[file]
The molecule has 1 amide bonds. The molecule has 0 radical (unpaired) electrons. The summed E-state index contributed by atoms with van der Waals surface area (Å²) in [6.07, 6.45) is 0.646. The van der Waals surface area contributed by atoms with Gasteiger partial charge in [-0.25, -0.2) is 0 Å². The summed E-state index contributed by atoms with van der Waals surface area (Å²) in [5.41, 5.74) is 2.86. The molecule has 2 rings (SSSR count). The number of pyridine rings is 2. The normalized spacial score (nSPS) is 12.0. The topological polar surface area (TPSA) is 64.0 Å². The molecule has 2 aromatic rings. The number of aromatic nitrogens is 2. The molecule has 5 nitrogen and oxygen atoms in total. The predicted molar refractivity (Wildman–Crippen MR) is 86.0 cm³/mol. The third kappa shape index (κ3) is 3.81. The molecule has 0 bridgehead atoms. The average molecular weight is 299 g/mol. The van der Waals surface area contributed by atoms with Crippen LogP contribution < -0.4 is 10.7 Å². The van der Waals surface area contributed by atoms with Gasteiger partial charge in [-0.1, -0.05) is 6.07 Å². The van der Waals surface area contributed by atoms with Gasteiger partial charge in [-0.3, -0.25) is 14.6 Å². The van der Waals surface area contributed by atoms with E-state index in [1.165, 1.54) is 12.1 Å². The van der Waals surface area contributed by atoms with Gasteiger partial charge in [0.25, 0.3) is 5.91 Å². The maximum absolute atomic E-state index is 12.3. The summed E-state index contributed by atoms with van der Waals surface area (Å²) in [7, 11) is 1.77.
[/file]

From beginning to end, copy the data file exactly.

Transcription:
The molecule has 1 amide bonds. The molecule has 0 radical (unpaired) electrons. The summed E-state index contributed by atoms with van der Waals surface area (Å²) in [6.07, 6.45) is 0.646. The van der Waals surface area contributed by atoms with Gasteiger partial charge in [-0.25, -0.2) is 0 Å². The summed E-state index contributed by atoms with van der Waals surface area (Å²) in [5.41, 5.74) is 2.86. The molecule has 2 rings (SSSR count). The number of pyridine rings is 2. The normalized spacial score (nSPS) is 12.0. The topological polar surface area (TPSA) is 64.0 Å². The molecule has 2 aromatic rings. The number of aromatic nitrogens is 2. The molecule has 5 nitrogen and oxygen atoms in total. The predicted molar refractivity (Wildman–Crippen MR) is 86.0 cm³/mol. The third kappa shape index (κ3) is 3.81. The molecule has 0 bridgehead atoms. The average molecular weight is 299 g/mol. The van der Waals surface area contributed by atoms with Crippen LogP contribution < -0.4 is 10.7 Å². The van der Waals surface area contributed by atoms with Gasteiger partial charge in [-0.1, -0.05) is 6.07 Å². The van der Waals surface area contributed by atoms with Gasteiger partial charge in [-0.3, -0.25) is 14.6 Å². The van der Waals surface area contributed by atoms with E-state index in [1.165, 1.54) is 12.1 Å². The van der Waals surface area contributed by atoms with Gasteiger partial charge in [0.25, 0.3) is 5.91 Å². The maximum absolute atomic E-state index is 12.3. The summed E-state index contributed by atoms with van der Waals surface area (Å²) in [7, 11) is 1.77.